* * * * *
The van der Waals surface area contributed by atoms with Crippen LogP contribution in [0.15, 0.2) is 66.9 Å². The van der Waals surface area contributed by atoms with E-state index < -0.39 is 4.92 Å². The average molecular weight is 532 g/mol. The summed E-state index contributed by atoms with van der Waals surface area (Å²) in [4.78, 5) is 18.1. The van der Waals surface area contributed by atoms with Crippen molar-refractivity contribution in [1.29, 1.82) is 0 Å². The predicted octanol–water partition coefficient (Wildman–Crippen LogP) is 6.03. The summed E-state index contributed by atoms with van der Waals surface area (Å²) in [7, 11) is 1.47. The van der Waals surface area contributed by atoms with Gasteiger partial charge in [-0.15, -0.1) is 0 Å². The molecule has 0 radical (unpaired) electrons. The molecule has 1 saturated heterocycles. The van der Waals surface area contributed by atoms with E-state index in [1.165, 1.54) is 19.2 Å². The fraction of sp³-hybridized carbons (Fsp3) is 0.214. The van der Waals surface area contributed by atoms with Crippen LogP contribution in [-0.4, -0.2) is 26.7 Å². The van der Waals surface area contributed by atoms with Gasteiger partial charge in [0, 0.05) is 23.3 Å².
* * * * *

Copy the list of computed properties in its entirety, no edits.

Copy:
The van der Waals surface area contributed by atoms with Crippen LogP contribution in [0.15, 0.2) is 66.9 Å². The van der Waals surface area contributed by atoms with E-state index < -0.39 is 4.92 Å². The average molecular weight is 532 g/mol. The summed E-state index contributed by atoms with van der Waals surface area (Å²) in [4.78, 5) is 18.1. The van der Waals surface area contributed by atoms with Crippen molar-refractivity contribution in [1.29, 1.82) is 0 Å². The predicted octanol–water partition coefficient (Wildman–Crippen LogP) is 6.03. The summed E-state index contributed by atoms with van der Waals surface area (Å²) in [7, 11) is 1.47. The van der Waals surface area contributed by atoms with Gasteiger partial charge in [-0.15, -0.1) is 0 Å². The molecule has 0 radical (unpaired) electrons. The molecule has 1 saturated heterocycles. The van der Waals surface area contributed by atoms with E-state index in [1.165, 1.54) is 19.2 Å². The fraction of sp³-hybridized carbons (Fsp3) is 0.214. The van der Waals surface area contributed by atoms with Crippen LogP contribution in [-0.4, -0.2) is 26.7 Å². The van der Waals surface area contributed by atoms with Gasteiger partial charge in [0, 0.05) is 23.3 Å².